In a 2004 survey conducted by CFO magazine, fully 68 percent of finance executives said they had experienced more job pressure during the past two years than before. Sixty-three percent said job stress had negatively affected their health.
But beneath what the New York Times has labeled “a steady drip-drip-drip of corporate announcements of CFO departures” is another story: the rising importance of the role within the hierarchy of the average large company, the improved qualifications of the men and women sought for the position, and the consequently enlarged expectations CEOs and directors have for their chief financial officer.
Consider the case of Nissan. Mr. Moulonguet, currently the chief financial officer of Renault, was a member of the management group that Carlos Ghosn brought to Japan in 1999 to turn around Nissan Motor Company. That turnaround team prescribed and applied shock-therapy treatment that combined strong growth targets and strict cost containment. “When we started the process,” Mr. Moulonguet recalled, “financial discipline was something we implemented overnight.” The revival of Nissan by Renault, which now has a 44.4 percent stake in the Japanese automaker, has become a well-recognized case study in successful change management.
The Explicit Strategist
Another example of nontraditional CFO activism is FedEx. Following the general business slowdown that began in the U.S. in 2001, FedEx devised a transformation program, called I-Service, to realign business processes and improve profitability and staff efficiency in the U.S. organization. In 2003, the company announced two voluntary incentive programs for eligible U.S. salaried staff and management employees, and took other steps to further reconcile expenses with revenues, such as reducing aircraft orders, consolidating facilities, and limiting hiring and discretionary spending. FedEx Express CFO Ms. Ross said the finance organization was deeply involved. “We’re right in the middle of transformation, and often we are driving it, because we have the tools, the resources, and the mandate to look out beyond the here-and-now,” she said.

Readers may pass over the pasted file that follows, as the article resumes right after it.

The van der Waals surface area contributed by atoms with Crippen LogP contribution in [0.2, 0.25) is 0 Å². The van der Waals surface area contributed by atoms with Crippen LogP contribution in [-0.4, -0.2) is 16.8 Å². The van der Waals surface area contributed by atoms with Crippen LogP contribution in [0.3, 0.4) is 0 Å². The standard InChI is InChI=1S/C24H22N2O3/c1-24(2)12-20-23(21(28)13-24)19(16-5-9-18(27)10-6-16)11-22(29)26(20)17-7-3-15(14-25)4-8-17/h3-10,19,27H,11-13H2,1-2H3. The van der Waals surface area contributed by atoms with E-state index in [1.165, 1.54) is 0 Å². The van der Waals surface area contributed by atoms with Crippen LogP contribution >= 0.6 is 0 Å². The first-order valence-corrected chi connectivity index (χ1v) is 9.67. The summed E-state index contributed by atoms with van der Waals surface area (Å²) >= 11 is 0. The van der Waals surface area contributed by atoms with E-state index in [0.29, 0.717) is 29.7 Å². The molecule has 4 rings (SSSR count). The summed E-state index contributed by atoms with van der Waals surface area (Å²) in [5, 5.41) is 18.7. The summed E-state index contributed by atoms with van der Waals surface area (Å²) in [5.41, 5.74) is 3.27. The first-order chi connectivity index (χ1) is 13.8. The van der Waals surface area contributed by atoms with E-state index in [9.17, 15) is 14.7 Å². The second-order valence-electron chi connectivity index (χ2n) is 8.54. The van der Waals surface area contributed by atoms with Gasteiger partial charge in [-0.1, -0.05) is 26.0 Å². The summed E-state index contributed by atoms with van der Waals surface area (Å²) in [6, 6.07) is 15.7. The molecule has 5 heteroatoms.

As the business environment has begun to improve over the last two years, CFOs’ priorities have shifted. At FedEx, with the I-Service reorganization well under way, Ms. Ross said, “I would identify my role more as managing growth: Where is our next growth opportunity coming from and how do we capitalize on that?”
Board of Leaders
Clayton Daley, the chief financial officer of Procter & Gamble, has experienced a similar reorientation in his role. “I consciously think of myself as wearing two hats,” he told us. “I am responsible for traditional accounting issues: cash flow, capital, and cost structures. But my role is increasingly linked with strategy and operations.”
In years past, most CFOs of large companies completed a successful transition from being stewards of value preservation to being business partners in value creation. Today, the increasingly determined focus on creating shareholder value is yet another prompt that encourages a chief financial officer to elevate his or her identity from reporter to executor.